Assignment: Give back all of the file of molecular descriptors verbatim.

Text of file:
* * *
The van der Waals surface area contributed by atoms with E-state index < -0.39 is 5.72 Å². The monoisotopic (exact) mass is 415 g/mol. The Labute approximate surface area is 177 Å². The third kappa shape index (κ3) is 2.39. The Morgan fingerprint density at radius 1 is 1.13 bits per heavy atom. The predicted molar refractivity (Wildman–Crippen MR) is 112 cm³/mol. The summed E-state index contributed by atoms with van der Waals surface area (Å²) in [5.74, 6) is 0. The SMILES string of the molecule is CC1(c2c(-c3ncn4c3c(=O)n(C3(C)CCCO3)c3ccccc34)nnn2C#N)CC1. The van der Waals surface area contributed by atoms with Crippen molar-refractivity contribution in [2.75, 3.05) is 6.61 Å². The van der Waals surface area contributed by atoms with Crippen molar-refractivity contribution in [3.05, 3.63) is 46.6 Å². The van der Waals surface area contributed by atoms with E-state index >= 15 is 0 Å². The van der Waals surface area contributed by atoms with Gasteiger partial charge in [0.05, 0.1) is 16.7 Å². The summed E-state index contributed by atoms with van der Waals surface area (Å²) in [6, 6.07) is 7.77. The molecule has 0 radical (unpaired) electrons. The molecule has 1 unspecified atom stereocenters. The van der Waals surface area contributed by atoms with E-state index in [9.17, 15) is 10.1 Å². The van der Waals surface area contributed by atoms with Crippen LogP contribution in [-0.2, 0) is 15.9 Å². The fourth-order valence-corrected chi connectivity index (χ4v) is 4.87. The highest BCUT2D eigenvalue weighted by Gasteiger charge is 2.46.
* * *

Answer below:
The van der Waals surface area contributed by atoms with E-state index < -0.39 is 5.72 Å². The monoisotopic (exact) mass is 415 g/mol. The Labute approximate surface area is 177 Å². The third kappa shape index (κ3) is 2.39. The Morgan fingerprint density at radius 1 is 1.13 bits per heavy atom. The predicted molar refractivity (Wildman–Crippen MR) is 112 cm³/mol. The summed E-state index contributed by atoms with van der Waals surface area (Å²) in [5.74, 6) is 0. The SMILES string of the molecule is CC1(c2c(-c3ncn4c3c(=O)n(C3(C)CCCO3)c3ccccc34)nnn2C#N)CC1. The van der Waals surface area contributed by atoms with Crippen molar-refractivity contribution in [2.75, 3.05) is 6.61 Å². The van der Waals surface area contributed by atoms with Crippen molar-refractivity contribution in [3.05, 3.63) is 46.6 Å². The van der Waals surface area contributed by atoms with E-state index >= 15 is 0 Å². The van der Waals surface area contributed by atoms with Gasteiger partial charge in [0.05, 0.1) is 16.7 Å². The summed E-state index contributed by atoms with van der Waals surface area (Å²) in [6, 6.07) is 7.77. The molecule has 0 radical (unpaired) electrons. The molecule has 1 unspecified atom stereocenters. The van der Waals surface area contributed by atoms with E-state index in [9.17, 15) is 10.1 Å². The van der Waals surface area contributed by atoms with Crippen LogP contribution in [-0.2, 0) is 15.9 Å². The fourth-order valence-corrected chi connectivity index (χ4v) is 4.87. The highest BCUT2D eigenvalue weighted by Gasteiger charge is 2.46.